Wednesday, July 18, 2012

Staying Put

The congregation at Ascension Memorial Church is a wonderful mix of members whose families have belonged for generations and members who have joined in the past few years. What I have sensed in the few weeks that I have been at Ascension is that there are not many pew-hoppers, people who are unable or unwilling to make a commitment to what the Benedictine tradition calls stability. When we are willing to stay put, to commit ourselves to belonging to a community even when it isn't comfortable, God has a better chance at transforming us.

Nearly fifty years ago I spoke to a wise friend about how unhappy I was in my current situation and said that I was thinking about moving. He cautioned me about using the "geographical cure," suggesting that I would take my problems with me because I would take with me the person at the core of those problems - me. I didn't move and over several months things got better as I began to face some truth about myself.

Years later, when I was fired from a job that I thought was the perfect one for me, I was ready to move from Buffalo home to Massachusetts. Our daughter changed that when she asked why I needed to look for the perfect job elsewhere when I could find a pretty good job in Buffalo and not have to uproot her and her brother from their friends and the schools they really liked. As we stayed put I realized that the community of clergy and lay people that I had been privileged to join in Buffalo was the community that would help me to grow. Stability in that community was the commitment that God was calling me to make.

If we keep running away when life in community become uncomfortable, when we hear a sermon that doesn't quite agree with our own understanding of the faith, or when people we don't like join the community, we put an obstacle in the way of God, making it just a bit more difficult for God to work to transform us. That won't stop God, but it might take quite a bit longer for us to discover and enjoy the blessings that God has for us.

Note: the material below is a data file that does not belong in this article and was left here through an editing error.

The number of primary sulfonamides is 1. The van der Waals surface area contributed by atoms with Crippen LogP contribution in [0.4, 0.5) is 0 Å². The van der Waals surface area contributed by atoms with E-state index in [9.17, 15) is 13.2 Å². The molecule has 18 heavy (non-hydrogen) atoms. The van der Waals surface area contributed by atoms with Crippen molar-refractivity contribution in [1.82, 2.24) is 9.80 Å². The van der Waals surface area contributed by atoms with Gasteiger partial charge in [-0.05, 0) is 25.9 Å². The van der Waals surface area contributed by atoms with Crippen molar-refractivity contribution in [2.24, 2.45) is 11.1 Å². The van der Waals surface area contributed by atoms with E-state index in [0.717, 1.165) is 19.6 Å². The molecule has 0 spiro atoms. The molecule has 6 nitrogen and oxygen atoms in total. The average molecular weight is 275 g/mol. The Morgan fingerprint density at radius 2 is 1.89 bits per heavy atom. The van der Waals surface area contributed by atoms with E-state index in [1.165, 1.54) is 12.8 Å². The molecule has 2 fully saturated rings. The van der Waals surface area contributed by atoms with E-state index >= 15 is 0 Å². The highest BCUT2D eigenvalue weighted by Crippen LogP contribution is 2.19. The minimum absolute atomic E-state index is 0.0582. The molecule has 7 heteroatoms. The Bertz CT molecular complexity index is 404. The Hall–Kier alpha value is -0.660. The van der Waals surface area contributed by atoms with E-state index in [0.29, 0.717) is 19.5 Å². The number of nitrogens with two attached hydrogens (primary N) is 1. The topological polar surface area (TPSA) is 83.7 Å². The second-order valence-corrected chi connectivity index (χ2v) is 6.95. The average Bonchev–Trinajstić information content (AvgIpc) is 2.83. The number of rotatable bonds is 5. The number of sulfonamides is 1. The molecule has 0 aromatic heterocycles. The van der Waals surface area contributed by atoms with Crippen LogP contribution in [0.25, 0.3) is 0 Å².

Wednesday, July 11, 2012

Slowing Down

It certainly wasn't the boldest and most prophetic act to preach on slowing down on the second Sunday in July, but since my colleague Brad Clark had preached on showing up the previous Sunday, it seemed the right thing to do. The sermon wasn't only about slowing down, but about what we can get to do when we refuse to make hasty decisions. We get to ask an important question. Not "What would Jesus do?" but "What does Jesus want me to do?"

Of course we can never answer either question with absolute certainty, but we ought to be able to make a humble attempt at discerning what out faith requires of us in the many decisions we make every day, and, having discerned, act. Not only is there a chance that if we don't act no one else will, but there is the much more likely consequence of inaction, a missed opportunity to share in God's transforming work in the world.

Several years ago a parishioner asked me to help him discern whether or not he had done the right thing during an encounter in a supermarket. He had been in the checkout line and the customer in front of him was giving the young lady at the cash register a very hard time. The young lady was being very patient with the customer, but my parishioner could see that it was upsetting her. When it was his turn to check out with his cans of cat food, he asked the young lady, "Would you please gift wrap them?" For a moment the young lady looked confused, maybe even angry, and then she broke into a broad smile.

What does Jesus want us to do "to gladden the hearts of those who travel with us?" The Swiss philosopher Henri Amiel urges us to "be quick to love and make haste to be kind" and, I would add, be always ready to forgive.

Monday, July 2, 2012

Showing Up

Yesterday morning as he prepared to leave for his sabbatical, Brad Clark preached about the importance of showing up. He told me he would be posting the sermon on his blog, so I won't say more about it here. I have thought about the importance of showing up since hearing the sermon. The spiritual discipline of practicing the presence of God is not about making God present, as if God were not already present, but about our showing up, our being present and attentive. Another term for this practice has been recollection, which I like because I think of it is as re-collecting the scattered parts of myself and recollecting that I am beloved of God. Not as often as I might like, in moments when things seem to be falling apart, I have experienced the grace of remembering who and Whose I am.

Friday, June 8, 2012

Where Am I?

The metaphor of a journey is often used to describe our life in Christ. We are often described as a pilgrim people. So the question of "where I am" is perhaps more appropriate than the question of "who I am." How did I come to be preparing for my new adventure at Ascension Memorial Church?